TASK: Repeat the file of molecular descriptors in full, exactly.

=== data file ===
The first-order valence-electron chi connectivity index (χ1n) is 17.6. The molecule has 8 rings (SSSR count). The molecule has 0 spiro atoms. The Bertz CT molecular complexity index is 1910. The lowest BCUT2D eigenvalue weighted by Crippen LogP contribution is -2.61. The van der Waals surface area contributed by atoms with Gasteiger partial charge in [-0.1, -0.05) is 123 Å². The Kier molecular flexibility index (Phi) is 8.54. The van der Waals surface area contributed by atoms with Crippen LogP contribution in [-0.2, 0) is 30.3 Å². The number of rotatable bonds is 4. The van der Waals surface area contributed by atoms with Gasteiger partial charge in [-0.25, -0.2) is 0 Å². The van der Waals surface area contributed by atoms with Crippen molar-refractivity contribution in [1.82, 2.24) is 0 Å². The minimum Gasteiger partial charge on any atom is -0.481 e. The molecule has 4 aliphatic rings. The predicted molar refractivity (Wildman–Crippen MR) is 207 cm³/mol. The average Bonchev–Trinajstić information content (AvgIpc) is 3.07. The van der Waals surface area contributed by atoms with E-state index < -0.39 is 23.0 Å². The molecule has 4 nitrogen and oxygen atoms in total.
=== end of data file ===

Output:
The first-order valence-electron chi connectivity index (χ1n) is 17.6. The molecule has 8 rings (SSSR count). The molecule has 0 spiro atoms. The Bertz CT molecular complexity index is 1910. The lowest BCUT2D eigenvalue weighted by Crippen LogP contribution is -2.61. The van der Waals surface area contributed by atoms with Gasteiger partial charge in [-0.1, -0.05) is 123 Å². The Kier molecular flexibility index (Phi) is 8.54. The van der Waals surface area contributed by atoms with Crippen LogP contribution in [-0.2, 0) is 30.3 Å². The number of rotatable bonds is 4. The van der Waals surface area contributed by atoms with Gasteiger partial charge in [-0.25, -0.2) is 0 Å². The van der Waals surface area contributed by atoms with Crippen molar-refractivity contribution in [1.82, 2.24) is 0 Å². The minimum Gasteiger partial charge on any atom is -0.481 e. The molecule has 4 aliphatic rings. The predicted molar refractivity (Wildman–Crippen MR) is 207 cm³/mol. The average Bonchev–Trinajstić information content (AvgIpc) is 3.07. The van der Waals surface area contributed by atoms with E-state index < -0.39 is 23.0 Å². The molecule has 4 nitrogen and oxygen atoms in total.